The Haymarket affair is perhaps the most oft-told tale in labor history.
It is a tragic story of how the unpredictable act of one hothead and the vio
lence that ensued set back the eight-hour crusade and the dearly held hopes
that a social millenium was just around the comer. That one deed demol
ished years of labor advances, throwing the whole movement into confusion
and chaos. In its aftermath, eight men were found guilty of conspiracy to
commit murder and four hanged in what is now acknowledged as a gross
miscarriage of justice.
In the feverish months before the Haymarket bombing, Chicago had
become the vortex of the eight-hour struggle, largely due to the energetic agi
tation of Parsons, Spies, and the other militants in the IWPA. The Knights'
leader, Powderly, had done all he could to undermine the campaign for the
May 1 general strike. Believing all strikes to be futile and detrimental to
labor's interests, he had issued a secret circular warning against the planned
demonstrations, disavowing any official support, and suggesting that, instead
of demonstrating, Knights could write essays on the eight-hour day. Stepping


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into the void, IWPA agitators infused the plan with their revolutionary ardor.
They roused thousands at lakefront rallies where the red flag of revolution
and the black flag of anarchism were both displayed. Some forty thousand
workers took part in the eight-hour strike on May 1 in Chicago, the nation's
largest turnout. 16
As in Detroit, trouble did not begin in Chicago until two days after
the May 1 strike date. At the McCormick Reaper Works, workers had been
locked out for months in an effort to break the union. As scabs were leav
ing for the day, strikers began heckling and hurling stones. The Chicago
police, notorious for brutality, attacked, leaving several workers dead and
many injured. August Spies, in fury at the carnage, rushed to his Arbeiter
Zeitung offices and scribbled out a fiery call for retaliation, the so-called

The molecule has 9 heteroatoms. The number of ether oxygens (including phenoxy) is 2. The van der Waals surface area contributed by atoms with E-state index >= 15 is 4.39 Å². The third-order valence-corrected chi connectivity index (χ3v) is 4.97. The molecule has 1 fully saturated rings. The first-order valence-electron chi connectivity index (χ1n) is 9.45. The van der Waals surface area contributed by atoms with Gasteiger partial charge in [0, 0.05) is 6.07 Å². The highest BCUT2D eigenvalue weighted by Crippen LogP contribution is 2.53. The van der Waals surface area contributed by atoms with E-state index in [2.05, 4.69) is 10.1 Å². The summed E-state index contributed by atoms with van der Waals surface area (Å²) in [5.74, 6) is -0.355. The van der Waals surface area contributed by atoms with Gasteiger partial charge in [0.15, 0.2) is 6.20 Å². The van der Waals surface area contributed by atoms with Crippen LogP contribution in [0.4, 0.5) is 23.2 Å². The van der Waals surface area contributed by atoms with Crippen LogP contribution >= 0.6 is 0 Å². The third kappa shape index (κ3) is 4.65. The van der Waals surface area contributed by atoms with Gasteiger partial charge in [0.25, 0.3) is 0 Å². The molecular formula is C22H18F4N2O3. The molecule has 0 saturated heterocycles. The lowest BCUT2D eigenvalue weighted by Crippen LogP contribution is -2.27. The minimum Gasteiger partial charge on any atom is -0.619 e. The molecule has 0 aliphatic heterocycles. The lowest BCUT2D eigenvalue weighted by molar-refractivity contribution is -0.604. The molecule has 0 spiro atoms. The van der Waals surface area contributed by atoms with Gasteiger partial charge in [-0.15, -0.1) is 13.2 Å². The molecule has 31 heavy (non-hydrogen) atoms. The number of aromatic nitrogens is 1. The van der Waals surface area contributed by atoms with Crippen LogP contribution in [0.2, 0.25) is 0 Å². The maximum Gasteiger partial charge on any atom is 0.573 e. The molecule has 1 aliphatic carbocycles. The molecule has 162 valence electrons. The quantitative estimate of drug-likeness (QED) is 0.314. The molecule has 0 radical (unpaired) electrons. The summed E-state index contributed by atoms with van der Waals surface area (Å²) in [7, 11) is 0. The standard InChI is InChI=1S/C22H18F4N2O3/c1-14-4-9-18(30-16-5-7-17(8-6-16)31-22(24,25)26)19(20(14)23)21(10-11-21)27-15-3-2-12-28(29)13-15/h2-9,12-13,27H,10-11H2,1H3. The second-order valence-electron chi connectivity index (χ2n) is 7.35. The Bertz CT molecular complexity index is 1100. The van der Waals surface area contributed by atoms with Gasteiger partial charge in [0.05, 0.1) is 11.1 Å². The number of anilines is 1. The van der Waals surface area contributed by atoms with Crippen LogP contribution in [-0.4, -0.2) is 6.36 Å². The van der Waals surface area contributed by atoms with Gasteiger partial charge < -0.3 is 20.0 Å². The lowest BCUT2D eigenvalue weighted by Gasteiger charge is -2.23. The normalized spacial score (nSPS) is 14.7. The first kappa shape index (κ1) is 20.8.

Revenge Circular: “Workingmen, to Arms!!! ... Destroy the hideous mon
ster that seeks to destroy you.’’ The typesetter added the inflammatory word
“Revenge!” 17
The following night, May 4, a mass protest meeting was held in
Haymarket Square. The weather was raw, and only around three thousand
people showed up. They were addressed in turn by Spies, Parsons, and Brit-
ish-bom Samuel Fielden, a one-time Methodist lay preacher. The speeches
were reasonably moderate; Parsons even brought Lucy and his two children
along. Mayor Carter H. Harrison rode up on his white horse, then left, con
vinced the gathering was harmless. He stopped at a nearby police station
where a riot squad was on alert and recoimnended that the precinct captain,
John Bonheld, dismiss them.
Instead, Bonheld marched the contingent of 180 officers to Haymar
ket Square. It was raining. Parsons and most of the crowd had left; Fielden
was winding up the last speech. The police coimnanded Fielden to halt the
meeting. “But we are peaceable,” he protested, then grudgingly agreed.
Fielden and Spies began climbing down from the speakers' wagon. At that
moment, someone threw a bomb. There was a terrific explosion. Police shot
back wildly. After five minutes of violence, seven policemen were dead or
dying and sixty were injured, most, as it turned out, shot by their fellow
officers. An unknown number of dead or injured citizens were carried away